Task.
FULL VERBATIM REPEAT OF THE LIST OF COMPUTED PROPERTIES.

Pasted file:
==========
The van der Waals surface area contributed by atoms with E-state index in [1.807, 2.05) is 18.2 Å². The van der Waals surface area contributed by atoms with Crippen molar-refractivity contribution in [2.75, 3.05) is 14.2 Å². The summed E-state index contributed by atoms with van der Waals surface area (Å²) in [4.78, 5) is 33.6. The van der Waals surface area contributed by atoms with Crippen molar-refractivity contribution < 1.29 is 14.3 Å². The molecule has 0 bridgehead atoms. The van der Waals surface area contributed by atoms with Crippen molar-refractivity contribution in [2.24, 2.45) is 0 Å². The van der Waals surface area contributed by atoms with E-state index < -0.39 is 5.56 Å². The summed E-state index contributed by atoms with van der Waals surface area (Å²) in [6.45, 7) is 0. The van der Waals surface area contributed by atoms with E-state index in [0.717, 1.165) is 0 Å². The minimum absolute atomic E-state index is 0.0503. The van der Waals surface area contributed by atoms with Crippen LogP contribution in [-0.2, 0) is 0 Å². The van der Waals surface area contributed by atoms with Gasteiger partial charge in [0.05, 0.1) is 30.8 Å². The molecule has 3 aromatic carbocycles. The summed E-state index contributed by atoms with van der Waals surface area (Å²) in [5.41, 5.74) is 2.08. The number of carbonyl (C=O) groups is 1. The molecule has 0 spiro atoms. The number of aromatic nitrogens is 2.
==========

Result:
The van der Waals surface area contributed by atoms with E-state index in [1.807, 2.05) is 18.2 Å². The van der Waals surface area contributed by atoms with Crippen molar-refractivity contribution in [2.75, 3.05) is 14.2 Å². The summed E-state index contributed by atoms with van der Waals surface area (Å²) in [4.78, 5) is 33.6. The van der Waals surface area contributed by atoms with Crippen molar-refractivity contribution < 1.29 is 14.3 Å². The molecule has 0 bridgehead atoms. The van der Waals surface area contributed by atoms with Crippen molar-refractivity contribution in [2.24, 2.45) is 0 Å². The van der Waals surface area contributed by atoms with E-state index < -0.39 is 5.56 Å². The summed E-state index contributed by atoms with van der Waals surface area (Å²) in [6.45, 7) is 0. The van der Waals surface area contributed by atoms with E-state index in [0.717, 1.165) is 0 Å². The minimum absolute atomic E-state index is 0.0503. The van der Waals surface area contributed by atoms with Crippen LogP contribution in [-0.2, 0) is 0 Å². The van der Waals surface area contributed by atoms with Gasteiger partial charge in [0.05, 0.1) is 30.8 Å². The molecule has 3 aromatic carbocycles. The summed E-state index contributed by atoms with van der Waals surface area (Å²) in [5.41, 5.74) is 2.08. The number of carbonyl (C=O) groups is 1. The molecule has 0 spiro atoms. The number of aromatic nitrogens is 2.